Both US and European regulators alike are turning the focus to mobile technology, especially the collection of location-based data and other consumer behavioral information. An American statistic revealed that over 26,000 adults were stalked annually through the use of GPS devices, including those on mobile phones. This number is from 2006, and today there are three times as many smartphones in use.
On May 19, 2011, the US Senate Committee on Commerce, Science and Transportation had a hearing that focused on “Consumer Privacy & Protection in the Mobile Market Place.” Present were representatives from Google, Apple and Facebook, as well as David Vladeck, director of the Bureau of Consumer Protection of the Federal Trade Commission (FTC).
At the subcommittee hearing, Senator John Rockefeller expressed concerns about the amount of information mobile devices are actually able to collect about their owners. He demanded stronger controls over how and when such personal data is shared, saying, “As smartphones become more powerful, more personal information is being concentrated in one place. Consumers want to understand and have control of their personal information. ” Senator Rockefeller is the chairman of the US Senate Committee on Commerce, Science and Transportation.
According to Senator Al Franken, the chairman of the judiciary subcommittee on Privacy, Technology and the Law, “Consumers have a fundamental right to know what data is being collected about them. I also believe they have a right to decide whether or not they want to share that information and with who they want to share it and when.”
Jessica Rich from the FTC expressed worries about mobile device safety, saying, “These concerns stem from the always-on, always-with-you personal nature of mobile devices.” She also pointed out the possible hazards of “invisible collection and sharing of data with multiple parties, the ability to track consumers – including children and teens – to their precise location.”
Responding to the Fears
In response to the increased concerns regarding mobile data collection, Catherine Novelli, Apple’s VP of worldwide government affairs explained that the company currently provides tools allowing customers to control the collection and use of data on its mobile devices, including location data. Novelli said, “Apple does not track users’ locations – Apple has never done so and has no plans to ever do so.” However, the recent flurry of activity over the company’s iPhone and 3G-enabled iPads speak to the contrary.
Alan Davidson, Google’s director of public policy for the Americas responded that Google supports the development of a legal privacy framework that ensures broad-based user trust and that will support continued innovation.
Bret Taylor, the Chief Technology Officer of Facebook, warned that too much regulation may stifle innovation amongst mobile technology and service providers: “Adopting overly restrictive policies will prevent our social features from functioning in the way that individuals expect and demand.”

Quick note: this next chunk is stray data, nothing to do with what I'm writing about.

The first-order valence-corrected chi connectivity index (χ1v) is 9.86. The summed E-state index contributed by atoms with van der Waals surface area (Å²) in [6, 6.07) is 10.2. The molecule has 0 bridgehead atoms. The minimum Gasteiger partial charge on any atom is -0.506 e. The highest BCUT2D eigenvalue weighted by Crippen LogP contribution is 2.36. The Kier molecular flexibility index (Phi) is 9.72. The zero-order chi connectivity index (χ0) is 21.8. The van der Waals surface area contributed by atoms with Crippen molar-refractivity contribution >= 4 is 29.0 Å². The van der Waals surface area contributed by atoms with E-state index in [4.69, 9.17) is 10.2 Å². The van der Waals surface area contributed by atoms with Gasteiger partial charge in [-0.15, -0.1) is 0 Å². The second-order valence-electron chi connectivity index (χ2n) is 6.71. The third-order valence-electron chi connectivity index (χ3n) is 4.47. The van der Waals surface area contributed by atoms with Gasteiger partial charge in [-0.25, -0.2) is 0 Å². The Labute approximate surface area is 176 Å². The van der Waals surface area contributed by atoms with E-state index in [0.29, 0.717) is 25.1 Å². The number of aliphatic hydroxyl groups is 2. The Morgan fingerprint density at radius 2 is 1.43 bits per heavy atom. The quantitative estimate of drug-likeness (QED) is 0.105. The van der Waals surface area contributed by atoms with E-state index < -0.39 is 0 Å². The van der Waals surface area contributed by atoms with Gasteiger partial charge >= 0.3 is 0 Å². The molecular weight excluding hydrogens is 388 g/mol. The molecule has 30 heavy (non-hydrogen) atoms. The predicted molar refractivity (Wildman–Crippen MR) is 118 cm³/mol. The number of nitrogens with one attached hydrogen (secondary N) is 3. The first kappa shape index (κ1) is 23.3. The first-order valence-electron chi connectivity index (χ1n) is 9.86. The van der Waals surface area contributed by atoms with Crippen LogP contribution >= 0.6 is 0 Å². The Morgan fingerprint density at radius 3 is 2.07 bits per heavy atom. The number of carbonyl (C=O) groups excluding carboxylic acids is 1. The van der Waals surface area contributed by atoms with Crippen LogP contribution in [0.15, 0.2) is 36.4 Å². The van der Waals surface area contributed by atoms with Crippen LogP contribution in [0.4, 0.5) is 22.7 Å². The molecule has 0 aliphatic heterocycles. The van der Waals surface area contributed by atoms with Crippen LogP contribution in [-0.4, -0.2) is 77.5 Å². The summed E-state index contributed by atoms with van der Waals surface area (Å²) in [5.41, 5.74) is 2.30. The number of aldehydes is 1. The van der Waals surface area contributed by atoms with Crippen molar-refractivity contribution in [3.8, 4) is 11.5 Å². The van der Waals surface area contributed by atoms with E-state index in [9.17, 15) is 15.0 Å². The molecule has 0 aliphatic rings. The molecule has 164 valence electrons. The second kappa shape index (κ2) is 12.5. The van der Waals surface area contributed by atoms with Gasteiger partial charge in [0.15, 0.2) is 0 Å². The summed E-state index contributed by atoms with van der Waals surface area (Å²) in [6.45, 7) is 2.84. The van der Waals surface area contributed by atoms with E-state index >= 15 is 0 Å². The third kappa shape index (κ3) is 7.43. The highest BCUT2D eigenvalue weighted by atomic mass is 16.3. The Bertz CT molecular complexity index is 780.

In its statement to the subcommittee, the FTC suggested extending the application of its Do-Not-Track mechanism. Introduced in December 2010, the Do Not Track feature for internet browsers would allow users to opt out of sharing browsing data completely and protect their privacy. This suggestion was made in order to give end users increased control over the amount and type of personal data stored by companies, preventing the sharing of sensitive data with third parties, or the use of sensitive data against the individual’s wishes.
The FTC recommended that this Do-Not-Track mechanism should apply to mobile and desktop devices: “At least for purposes of web browsing, the issues surrounding implementation of Do Not Track are the same on mobile devices and desk top computers.” Currently, FTC staff is developing ways to implement Do Not Track mechanisms on mobile apps.
This article takes a look at the May 19, 2011 Senate Subcommittee hearing on “Consumer Privacy & Protection in the Mobile Market Place.” As mobile phones and location-based apps are becoming more ubiquitous, this has raised a number of consumer concerns regarding the amount and type of sensitive information that is being collected, stored and shared by developers and third-parties. The subcommittee hearing was an opportunity for those on both sides of the debate to express their opinions. The FTC suggested extending the Do Not Track mechanism for web browsers to include mobile devices as well.
CIPP Exam Preparation
In preparation for the Certified Information Privacy Professional/Information Technology (CIPP/IT) exam, a privacy professional should be comfortable with topics related to this post, including:
- Sensitive Personal Information (SPI) (I.A.b.)
- Data accountability (I.B.c.)
- Consumer privacy concerns (II.A.a.)
- Government and citizen surveillance (II.A.k.)
- Social networking services (VI.C.)
- Location-based services (VI.E.)